The day delayed of that I most do wish (Richard Edwards)
- Editor: Jonathan Goodliffe (submitted 2008-02-02). Score information: A4, 3 pages, 42 kB Copyright: CPDL
- Edition notes: The setting of the words of the soprano part is editorial. No attempt has been made to set the alto, second tenor or bass parts to the music. MusicXML source file(s) is (are) in compressed .mxl format.
Title: The day delayed of that I most do wish
Composer: Richard Edwards
Instruments: None, but may have been intended that the parts other than the first tenor (and possibly the soprano) should be used for accompaniment
Description: From an anonymous manuscript in the library of Christ Church, Oxford. Only the words of the first tenor part are set to the music in the manuscript. The work may be by Richard Edwards, as it is similar in style to some of his compositions and he included the poem by Vaux in his posthumous work "A Paradise of Dainty Devises".
Original text and translations
HE DESIRETH EXCHANGE OF LIFE
By Thomas, 2nd Baron Vaux of Harrowden
THE day delayed, of that I most do wish,
Wherewith I feed and starve in one degree:
With wish and want still seruèd in one dish,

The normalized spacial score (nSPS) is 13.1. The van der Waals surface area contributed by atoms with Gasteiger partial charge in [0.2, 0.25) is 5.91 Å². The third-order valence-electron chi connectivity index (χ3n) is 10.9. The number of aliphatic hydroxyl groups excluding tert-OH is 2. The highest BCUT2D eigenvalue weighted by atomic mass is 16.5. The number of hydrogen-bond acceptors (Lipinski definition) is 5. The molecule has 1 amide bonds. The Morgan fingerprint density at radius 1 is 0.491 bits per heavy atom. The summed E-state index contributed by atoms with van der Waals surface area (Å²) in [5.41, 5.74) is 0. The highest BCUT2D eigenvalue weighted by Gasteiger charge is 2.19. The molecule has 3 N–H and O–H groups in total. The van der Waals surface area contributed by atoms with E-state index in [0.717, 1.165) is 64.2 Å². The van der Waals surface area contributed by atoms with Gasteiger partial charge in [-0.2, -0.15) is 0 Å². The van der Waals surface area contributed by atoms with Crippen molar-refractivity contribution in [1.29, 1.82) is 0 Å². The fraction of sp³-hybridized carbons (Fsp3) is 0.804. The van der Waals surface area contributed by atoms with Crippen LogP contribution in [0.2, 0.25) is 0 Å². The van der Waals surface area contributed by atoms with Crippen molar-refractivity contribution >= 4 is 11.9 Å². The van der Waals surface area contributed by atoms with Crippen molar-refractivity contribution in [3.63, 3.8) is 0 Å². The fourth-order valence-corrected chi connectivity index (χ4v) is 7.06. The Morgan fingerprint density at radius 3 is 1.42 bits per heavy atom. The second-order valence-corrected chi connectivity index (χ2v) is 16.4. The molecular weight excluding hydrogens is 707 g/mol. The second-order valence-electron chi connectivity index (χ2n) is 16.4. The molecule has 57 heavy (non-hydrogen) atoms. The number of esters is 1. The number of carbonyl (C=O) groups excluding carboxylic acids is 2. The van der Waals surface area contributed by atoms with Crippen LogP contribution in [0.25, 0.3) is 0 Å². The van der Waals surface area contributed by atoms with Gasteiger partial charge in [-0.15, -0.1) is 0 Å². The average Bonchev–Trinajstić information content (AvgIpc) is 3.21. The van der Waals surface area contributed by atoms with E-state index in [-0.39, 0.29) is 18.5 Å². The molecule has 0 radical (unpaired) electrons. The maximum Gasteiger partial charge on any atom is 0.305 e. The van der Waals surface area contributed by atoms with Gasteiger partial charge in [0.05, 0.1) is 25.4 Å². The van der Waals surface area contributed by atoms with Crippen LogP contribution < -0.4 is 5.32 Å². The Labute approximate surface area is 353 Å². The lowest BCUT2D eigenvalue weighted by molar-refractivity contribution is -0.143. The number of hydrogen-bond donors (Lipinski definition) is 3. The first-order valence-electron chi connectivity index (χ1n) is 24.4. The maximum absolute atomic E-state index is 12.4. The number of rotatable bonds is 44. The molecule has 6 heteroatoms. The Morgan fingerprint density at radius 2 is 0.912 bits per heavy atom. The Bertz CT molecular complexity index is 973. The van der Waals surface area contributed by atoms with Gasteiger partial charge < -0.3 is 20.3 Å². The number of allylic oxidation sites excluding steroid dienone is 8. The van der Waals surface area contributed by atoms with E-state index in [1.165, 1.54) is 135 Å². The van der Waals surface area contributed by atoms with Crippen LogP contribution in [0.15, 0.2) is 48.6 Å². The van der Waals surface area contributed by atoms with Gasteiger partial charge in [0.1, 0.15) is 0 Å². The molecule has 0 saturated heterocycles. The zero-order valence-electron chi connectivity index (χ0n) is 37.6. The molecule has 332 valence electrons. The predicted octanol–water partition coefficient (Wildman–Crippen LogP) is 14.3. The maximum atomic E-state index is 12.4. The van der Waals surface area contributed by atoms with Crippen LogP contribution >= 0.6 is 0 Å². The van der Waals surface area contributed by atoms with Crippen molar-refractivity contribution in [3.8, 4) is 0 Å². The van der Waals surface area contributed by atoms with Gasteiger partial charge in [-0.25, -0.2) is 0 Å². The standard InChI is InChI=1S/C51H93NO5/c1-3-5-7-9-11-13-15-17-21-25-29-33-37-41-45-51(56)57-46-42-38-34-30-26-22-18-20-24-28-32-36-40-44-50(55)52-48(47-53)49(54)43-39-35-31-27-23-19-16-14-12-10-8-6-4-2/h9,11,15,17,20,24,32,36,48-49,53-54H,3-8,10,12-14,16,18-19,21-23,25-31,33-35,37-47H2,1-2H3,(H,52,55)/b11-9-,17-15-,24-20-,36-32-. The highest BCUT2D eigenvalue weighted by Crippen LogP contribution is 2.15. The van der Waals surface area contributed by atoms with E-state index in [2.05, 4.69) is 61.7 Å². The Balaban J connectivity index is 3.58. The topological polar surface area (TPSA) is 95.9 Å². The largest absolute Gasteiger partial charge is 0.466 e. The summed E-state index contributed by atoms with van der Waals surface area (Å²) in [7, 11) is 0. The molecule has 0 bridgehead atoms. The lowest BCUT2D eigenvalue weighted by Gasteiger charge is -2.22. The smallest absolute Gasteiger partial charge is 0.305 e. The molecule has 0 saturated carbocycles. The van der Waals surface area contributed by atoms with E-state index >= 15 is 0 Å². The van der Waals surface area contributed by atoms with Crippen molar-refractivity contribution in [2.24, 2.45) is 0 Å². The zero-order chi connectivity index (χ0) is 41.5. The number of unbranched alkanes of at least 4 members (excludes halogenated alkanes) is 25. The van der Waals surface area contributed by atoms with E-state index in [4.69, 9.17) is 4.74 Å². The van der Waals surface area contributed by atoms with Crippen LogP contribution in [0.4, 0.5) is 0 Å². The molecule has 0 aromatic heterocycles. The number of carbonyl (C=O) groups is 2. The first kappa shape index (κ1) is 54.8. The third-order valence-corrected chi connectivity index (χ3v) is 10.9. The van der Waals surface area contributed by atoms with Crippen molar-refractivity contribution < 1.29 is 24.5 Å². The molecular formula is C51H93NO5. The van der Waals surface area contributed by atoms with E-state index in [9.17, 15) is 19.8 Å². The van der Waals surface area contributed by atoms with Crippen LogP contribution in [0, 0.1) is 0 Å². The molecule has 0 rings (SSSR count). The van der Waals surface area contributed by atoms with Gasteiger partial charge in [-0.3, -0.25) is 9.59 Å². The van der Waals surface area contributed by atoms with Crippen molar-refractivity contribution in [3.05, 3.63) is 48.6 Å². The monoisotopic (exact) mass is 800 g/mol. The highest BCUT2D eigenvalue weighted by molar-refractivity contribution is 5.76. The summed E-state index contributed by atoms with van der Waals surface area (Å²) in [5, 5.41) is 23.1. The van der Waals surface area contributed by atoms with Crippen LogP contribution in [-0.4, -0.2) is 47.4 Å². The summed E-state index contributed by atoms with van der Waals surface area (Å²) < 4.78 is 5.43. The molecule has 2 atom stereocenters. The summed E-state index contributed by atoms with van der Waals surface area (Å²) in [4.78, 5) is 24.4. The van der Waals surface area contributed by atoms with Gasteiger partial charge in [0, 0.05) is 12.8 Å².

Alive as dead, by proof as you may see.
To whom of old this prouerb well it serves
While grass doth grow, the silly horse he starves.
Tween these extremes, thus do I run the race
Of my poor life, this certainly I know:
Tweene would and want, unwarely that do passe,
More swift than shot out of the Archer's bow.
As Spider draws her line all day,
I watch the net, and others have the pray.
And as by proof the greedy dog doth gnaw
The barèd bone, all onely for the taste:
So to and fro this loathesome life I draw,
With fancies forst, and fed with vaine repast.
Narcissus brought unto the water brink,
So aye thirst I, the more that I do drink.
Lo thus I die, and yet I seem not sick,
With smart unseene my self, my self I wear:
With prone desire and power that is not quick,
With hope aloft, now drenchèd in despair.
Trainèd in trust, for no reward assigned,
The more I haste, the more I come behind.
With hurt to heal, in frozen ice to fry,
With loss, to laugh, this is a wonderous case:
Fast fetred here, is forst away to fly,
As hunted Hare that Hound hath in the chase.
With wings and spurs, for all the haste I make,
As like to lose, as for to draw the stake.
The days be long that hang upon desert,
The life is irk of joys that be delayed:
The time is short for to requite the smart,
That doth proceed of promise long unpaid.
That to the last of this my fainting breath,
I wish exchange of life for happy death.